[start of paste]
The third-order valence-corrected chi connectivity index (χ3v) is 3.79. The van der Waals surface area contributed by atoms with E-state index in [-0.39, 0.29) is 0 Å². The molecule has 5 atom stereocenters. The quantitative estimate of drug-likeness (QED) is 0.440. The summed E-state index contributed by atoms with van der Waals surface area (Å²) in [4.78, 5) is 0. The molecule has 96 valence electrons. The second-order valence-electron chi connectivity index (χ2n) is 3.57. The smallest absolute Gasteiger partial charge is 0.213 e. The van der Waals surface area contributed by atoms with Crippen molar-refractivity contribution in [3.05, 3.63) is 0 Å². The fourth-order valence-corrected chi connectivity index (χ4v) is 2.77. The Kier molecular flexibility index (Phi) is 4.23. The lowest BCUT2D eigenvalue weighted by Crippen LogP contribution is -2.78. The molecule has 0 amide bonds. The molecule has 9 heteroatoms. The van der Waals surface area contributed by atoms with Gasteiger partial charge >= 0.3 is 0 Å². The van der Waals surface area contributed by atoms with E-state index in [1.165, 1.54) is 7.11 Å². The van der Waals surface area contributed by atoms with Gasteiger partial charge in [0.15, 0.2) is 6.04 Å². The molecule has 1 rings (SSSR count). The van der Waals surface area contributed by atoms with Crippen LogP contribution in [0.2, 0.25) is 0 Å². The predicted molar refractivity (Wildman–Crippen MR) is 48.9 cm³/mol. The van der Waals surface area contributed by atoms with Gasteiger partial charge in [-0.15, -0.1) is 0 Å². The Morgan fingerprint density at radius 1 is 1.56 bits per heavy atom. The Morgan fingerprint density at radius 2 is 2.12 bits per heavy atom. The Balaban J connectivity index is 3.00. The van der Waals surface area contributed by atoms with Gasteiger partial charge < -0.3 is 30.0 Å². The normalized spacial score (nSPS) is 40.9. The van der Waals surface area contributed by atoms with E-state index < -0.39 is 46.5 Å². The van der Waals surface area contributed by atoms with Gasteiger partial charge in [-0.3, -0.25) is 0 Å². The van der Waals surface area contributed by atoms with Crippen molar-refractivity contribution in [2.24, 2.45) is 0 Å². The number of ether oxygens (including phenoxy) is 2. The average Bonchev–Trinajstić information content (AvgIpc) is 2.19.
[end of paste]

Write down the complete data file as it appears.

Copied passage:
The third-order valence-corrected chi connectivity index (χ3v) is 3.79. The van der Waals surface area contributed by atoms with E-state index in [-0.39, 0.29) is 0 Å². The molecule has 5 atom stereocenters. The quantitative estimate of drug-likeness (QED) is 0.440. The summed E-state index contributed by atoms with van der Waals surface area (Å²) in [4.78, 5) is 0. The molecule has 96 valence electrons. The second-order valence-electron chi connectivity index (χ2n) is 3.57. The smallest absolute Gasteiger partial charge is 0.213 e. The van der Waals surface area contributed by atoms with Crippen molar-refractivity contribution in [3.05, 3.63) is 0 Å². The fourth-order valence-corrected chi connectivity index (χ4v) is 2.77. The Kier molecular flexibility index (Phi) is 4.23. The lowest BCUT2D eigenvalue weighted by Crippen LogP contribution is -2.78. The molecule has 0 amide bonds. The molecule has 9 heteroatoms. The van der Waals surface area contributed by atoms with Gasteiger partial charge >= 0.3 is 0 Å². The van der Waals surface area contributed by atoms with E-state index in [1.165, 1.54) is 7.11 Å². The van der Waals surface area contributed by atoms with Gasteiger partial charge in [0.15, 0.2) is 6.04 Å². The molecule has 1 rings (SSSR count). The van der Waals surface area contributed by atoms with Crippen LogP contribution in [0.2, 0.25) is 0 Å². The predicted molar refractivity (Wildman–Crippen MR) is 48.9 cm³/mol. The van der Waals surface area contributed by atoms with Gasteiger partial charge in [-0.15, -0.1) is 0 Å². The Morgan fingerprint density at radius 1 is 1.56 bits per heavy atom. The Morgan fingerprint density at radius 2 is 2.12 bits per heavy atom. The Balaban J connectivity index is 3.00. The van der Waals surface area contributed by atoms with Gasteiger partial charge < -0.3 is 30.0 Å². The normalized spacial score (nSPS) is 40.9. The van der Waals surface area contributed by atoms with E-state index < -0.39 is 46.5 Å². The van der Waals surface area contributed by atoms with Gasteiger partial charge in [-0.3, -0.25) is 0 Å². The van der Waals surface area contributed by atoms with Crippen molar-refractivity contribution in [2.24, 2.45) is 0 Å². The number of ether oxygens (including phenoxy) is 2. The average Bonchev–Trinajstić information content (AvgIpc) is 2.19.